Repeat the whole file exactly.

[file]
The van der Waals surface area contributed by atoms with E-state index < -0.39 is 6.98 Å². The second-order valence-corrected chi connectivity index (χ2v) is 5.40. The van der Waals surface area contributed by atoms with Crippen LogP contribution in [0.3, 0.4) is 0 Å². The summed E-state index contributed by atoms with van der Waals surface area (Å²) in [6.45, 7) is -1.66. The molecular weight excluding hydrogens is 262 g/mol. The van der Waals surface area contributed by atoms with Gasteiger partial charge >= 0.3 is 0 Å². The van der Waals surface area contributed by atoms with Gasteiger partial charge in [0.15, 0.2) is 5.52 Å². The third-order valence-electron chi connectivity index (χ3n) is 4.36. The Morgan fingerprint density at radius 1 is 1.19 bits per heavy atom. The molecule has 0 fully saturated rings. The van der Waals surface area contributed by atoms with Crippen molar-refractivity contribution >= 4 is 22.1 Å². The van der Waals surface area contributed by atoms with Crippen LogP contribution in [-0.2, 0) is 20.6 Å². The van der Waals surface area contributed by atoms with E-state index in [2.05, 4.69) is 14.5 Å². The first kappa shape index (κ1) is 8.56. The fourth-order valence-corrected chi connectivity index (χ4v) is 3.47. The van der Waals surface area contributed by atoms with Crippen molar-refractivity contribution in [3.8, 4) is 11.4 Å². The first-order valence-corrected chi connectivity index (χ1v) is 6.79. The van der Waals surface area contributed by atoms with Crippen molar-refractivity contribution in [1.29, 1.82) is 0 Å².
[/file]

The van der Waals surface area contributed by atoms with E-state index < -0.39 is 6.98 Å². The second-order valence-corrected chi connectivity index (χ2v) is 5.40. The van der Waals surface area contributed by atoms with Crippen LogP contribution in [0.3, 0.4) is 0 Å². The summed E-state index contributed by atoms with van der Waals surface area (Å²) in [6.45, 7) is -1.66. The molecular weight excluding hydrogens is 262 g/mol. The van der Waals surface area contributed by atoms with Gasteiger partial charge >= 0.3 is 0 Å². The van der Waals surface area contributed by atoms with Gasteiger partial charge in [0.15, 0.2) is 5.52 Å². The third-order valence-electron chi connectivity index (χ3n) is 4.36. The Morgan fingerprint density at radius 1 is 1.19 bits per heavy atom. The molecule has 0 fully saturated rings. The van der Waals surface area contributed by atoms with Crippen molar-refractivity contribution >= 4 is 22.1 Å². The van der Waals surface area contributed by atoms with Crippen LogP contribution in [-0.2, 0) is 20.6 Å². The van der Waals surface area contributed by atoms with E-state index in [2.05, 4.69) is 14.5 Å². The first kappa shape index (κ1) is 8.56. The fourth-order valence-corrected chi connectivity index (χ4v) is 3.47. The van der Waals surface area contributed by atoms with Crippen molar-refractivity contribution in [3.8, 4) is 11.4 Å². The first-order valence-corrected chi connectivity index (χ1v) is 6.79. The van der Waals surface area contributed by atoms with Crippen molar-refractivity contribution in [1.29, 1.82) is 0 Å².